One of the benefits of registering your copyright in a work with the US Copyright Office is the opportunity to seek recovery of your attorney’s fees if you subsequently pursue an infringement action and are the “prevailing party.”
Without registration prior to the alleged infringement having taken place, the weapon of being able to collect attorney’s fees from the defendant will be unavailable to you. However, before you choose to sue another party for copyright infringement, given the language of the statute, be advised that should you be unsuccessful in your claim, you could find yourself paying the legal fees of your adversary.
That is exactly what happened to Mattel, the creator of Barbie dolls, in its eight-year unsuccessful copyright infringement battle with MGA Entertainment, creator of the Bratz dolls. http://www.bloomberg.com/news/2013-01-24/mga-bratz-win-over-mattel-partly-erased-by-appeals-court.html The Ninth Circuit upheld the trial court’s award requiring Mattel to pay MGA more than $137 million for its attorney’s fees. http://caselaw.findlaw.com/us-9th-circuit/1621085.html?DCMP=NWL-pro_ip . Ouch!
Section 505 of the Copyright Act (“the Act”) gives the trial judge the discretion to “award a reasonable attorney’s fee to the prevailing party. . . .” In deciding whether to award attorney’s fees, a trial judge determines who prevailed and whether the award will further the purposes of the Act. Merely because the plaintiff asserts claims that might be considered “objectively reasonable,” such will not thwart a prevailing defendant from successfully arguing for its attorney’s fees.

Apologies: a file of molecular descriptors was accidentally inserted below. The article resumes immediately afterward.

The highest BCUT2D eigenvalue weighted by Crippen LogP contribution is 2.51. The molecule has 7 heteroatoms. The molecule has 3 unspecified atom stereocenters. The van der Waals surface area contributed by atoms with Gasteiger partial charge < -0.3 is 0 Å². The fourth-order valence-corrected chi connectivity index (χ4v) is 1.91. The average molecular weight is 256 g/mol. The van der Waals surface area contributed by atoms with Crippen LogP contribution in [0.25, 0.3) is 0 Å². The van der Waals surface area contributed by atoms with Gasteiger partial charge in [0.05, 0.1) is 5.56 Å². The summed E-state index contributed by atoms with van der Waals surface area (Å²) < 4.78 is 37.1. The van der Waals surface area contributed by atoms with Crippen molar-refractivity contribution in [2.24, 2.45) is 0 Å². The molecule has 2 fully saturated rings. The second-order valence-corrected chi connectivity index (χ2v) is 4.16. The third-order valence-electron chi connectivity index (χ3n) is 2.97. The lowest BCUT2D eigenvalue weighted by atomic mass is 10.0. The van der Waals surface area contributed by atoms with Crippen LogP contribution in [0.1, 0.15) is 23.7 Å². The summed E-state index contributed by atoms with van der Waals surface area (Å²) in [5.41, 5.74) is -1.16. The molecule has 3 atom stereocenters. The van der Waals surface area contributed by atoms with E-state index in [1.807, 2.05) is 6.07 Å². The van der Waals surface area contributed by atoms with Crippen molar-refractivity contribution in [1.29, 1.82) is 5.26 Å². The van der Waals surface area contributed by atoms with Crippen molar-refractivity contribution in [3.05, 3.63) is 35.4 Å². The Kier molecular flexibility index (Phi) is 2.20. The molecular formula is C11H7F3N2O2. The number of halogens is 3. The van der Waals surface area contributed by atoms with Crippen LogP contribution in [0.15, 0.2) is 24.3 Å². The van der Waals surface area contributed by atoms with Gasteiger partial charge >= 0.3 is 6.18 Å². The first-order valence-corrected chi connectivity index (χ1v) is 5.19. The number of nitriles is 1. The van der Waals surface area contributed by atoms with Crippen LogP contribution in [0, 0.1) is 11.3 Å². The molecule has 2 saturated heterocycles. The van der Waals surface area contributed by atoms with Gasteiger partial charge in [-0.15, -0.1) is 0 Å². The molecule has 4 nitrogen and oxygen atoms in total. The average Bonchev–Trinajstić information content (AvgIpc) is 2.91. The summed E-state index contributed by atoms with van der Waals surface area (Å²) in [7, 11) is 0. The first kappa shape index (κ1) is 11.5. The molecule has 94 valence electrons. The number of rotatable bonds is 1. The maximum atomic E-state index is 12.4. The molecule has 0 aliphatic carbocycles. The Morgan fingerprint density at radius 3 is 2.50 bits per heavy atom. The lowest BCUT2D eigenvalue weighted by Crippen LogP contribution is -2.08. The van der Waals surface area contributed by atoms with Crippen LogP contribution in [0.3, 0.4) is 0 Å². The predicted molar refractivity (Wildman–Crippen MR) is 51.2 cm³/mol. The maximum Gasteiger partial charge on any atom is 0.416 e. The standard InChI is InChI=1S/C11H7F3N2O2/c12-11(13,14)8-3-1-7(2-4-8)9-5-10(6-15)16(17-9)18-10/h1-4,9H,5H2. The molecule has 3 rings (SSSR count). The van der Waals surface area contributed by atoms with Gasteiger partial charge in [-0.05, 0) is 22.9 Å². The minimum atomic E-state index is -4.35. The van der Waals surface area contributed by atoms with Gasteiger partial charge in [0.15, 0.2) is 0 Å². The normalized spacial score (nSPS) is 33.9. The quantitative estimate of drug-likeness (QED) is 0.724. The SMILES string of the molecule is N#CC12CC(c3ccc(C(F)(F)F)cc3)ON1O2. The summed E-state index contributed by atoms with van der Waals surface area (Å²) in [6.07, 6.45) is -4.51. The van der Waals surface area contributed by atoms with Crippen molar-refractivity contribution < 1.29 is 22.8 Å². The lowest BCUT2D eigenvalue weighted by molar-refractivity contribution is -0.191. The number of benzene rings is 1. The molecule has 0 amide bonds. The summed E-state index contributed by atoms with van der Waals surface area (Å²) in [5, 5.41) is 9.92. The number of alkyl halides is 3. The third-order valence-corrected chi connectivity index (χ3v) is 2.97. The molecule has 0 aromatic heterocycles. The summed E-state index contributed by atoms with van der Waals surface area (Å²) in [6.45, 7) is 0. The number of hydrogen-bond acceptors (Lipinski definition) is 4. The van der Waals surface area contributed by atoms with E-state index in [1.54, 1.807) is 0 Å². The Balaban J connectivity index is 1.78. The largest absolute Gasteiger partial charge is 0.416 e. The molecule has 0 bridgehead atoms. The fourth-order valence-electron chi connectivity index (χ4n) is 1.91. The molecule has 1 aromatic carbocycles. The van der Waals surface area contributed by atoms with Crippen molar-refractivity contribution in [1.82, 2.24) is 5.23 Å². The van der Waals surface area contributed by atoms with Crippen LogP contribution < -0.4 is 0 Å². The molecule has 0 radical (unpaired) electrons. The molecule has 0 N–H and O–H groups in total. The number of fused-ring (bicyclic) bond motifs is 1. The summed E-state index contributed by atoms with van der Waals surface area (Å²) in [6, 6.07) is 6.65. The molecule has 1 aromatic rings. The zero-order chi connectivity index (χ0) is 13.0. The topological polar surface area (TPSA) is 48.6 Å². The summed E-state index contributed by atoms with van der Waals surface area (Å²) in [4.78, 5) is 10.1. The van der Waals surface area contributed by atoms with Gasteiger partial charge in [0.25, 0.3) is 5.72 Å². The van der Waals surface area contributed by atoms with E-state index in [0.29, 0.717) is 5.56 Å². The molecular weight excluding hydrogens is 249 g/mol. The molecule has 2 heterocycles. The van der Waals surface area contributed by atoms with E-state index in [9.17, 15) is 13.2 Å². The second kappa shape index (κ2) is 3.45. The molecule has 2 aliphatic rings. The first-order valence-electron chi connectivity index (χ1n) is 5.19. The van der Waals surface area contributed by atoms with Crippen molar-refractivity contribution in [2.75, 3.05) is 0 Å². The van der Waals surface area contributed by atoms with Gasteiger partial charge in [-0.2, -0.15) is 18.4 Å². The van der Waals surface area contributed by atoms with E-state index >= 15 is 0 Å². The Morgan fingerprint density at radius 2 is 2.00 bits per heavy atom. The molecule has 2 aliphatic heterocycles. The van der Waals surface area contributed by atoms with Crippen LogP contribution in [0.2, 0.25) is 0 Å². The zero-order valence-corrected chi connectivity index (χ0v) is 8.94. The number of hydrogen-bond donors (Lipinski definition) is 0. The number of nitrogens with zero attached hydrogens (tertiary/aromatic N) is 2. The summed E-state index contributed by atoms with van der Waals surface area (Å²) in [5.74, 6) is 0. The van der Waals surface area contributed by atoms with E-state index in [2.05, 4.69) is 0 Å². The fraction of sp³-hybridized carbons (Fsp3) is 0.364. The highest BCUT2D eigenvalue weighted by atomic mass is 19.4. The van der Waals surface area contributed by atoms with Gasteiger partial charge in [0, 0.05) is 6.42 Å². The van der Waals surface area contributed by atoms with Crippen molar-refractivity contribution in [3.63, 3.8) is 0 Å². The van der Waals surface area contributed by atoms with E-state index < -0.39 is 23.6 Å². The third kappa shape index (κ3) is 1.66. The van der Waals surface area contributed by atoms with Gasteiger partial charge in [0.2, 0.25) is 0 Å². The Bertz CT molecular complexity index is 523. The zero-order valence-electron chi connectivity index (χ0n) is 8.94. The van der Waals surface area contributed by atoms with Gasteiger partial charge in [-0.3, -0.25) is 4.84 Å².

Urging meritorious copyright defenses can be one way to advance the purpose of the Act, which is “to stimulate artistic creativity for the general public good.” In the battle of the dolls, the trial court decided that because MGA vigorously defended against Mattel’s claims, competition in the market place was allowed to advance.
What to take away from Mattel’s expensive lesson?
Before pursuing a claim of copyright infringement, perform a careful analysis of what defenses the infringer is likely to assert and whether you can overcome them. Also, be certain that you have exhausted all other avenues to resolve your dispute – including mediation or other alternative means of dispute resolution. Remember, once you enter into litigation, it can be difficult to extricate yourself from the consequences of that choice.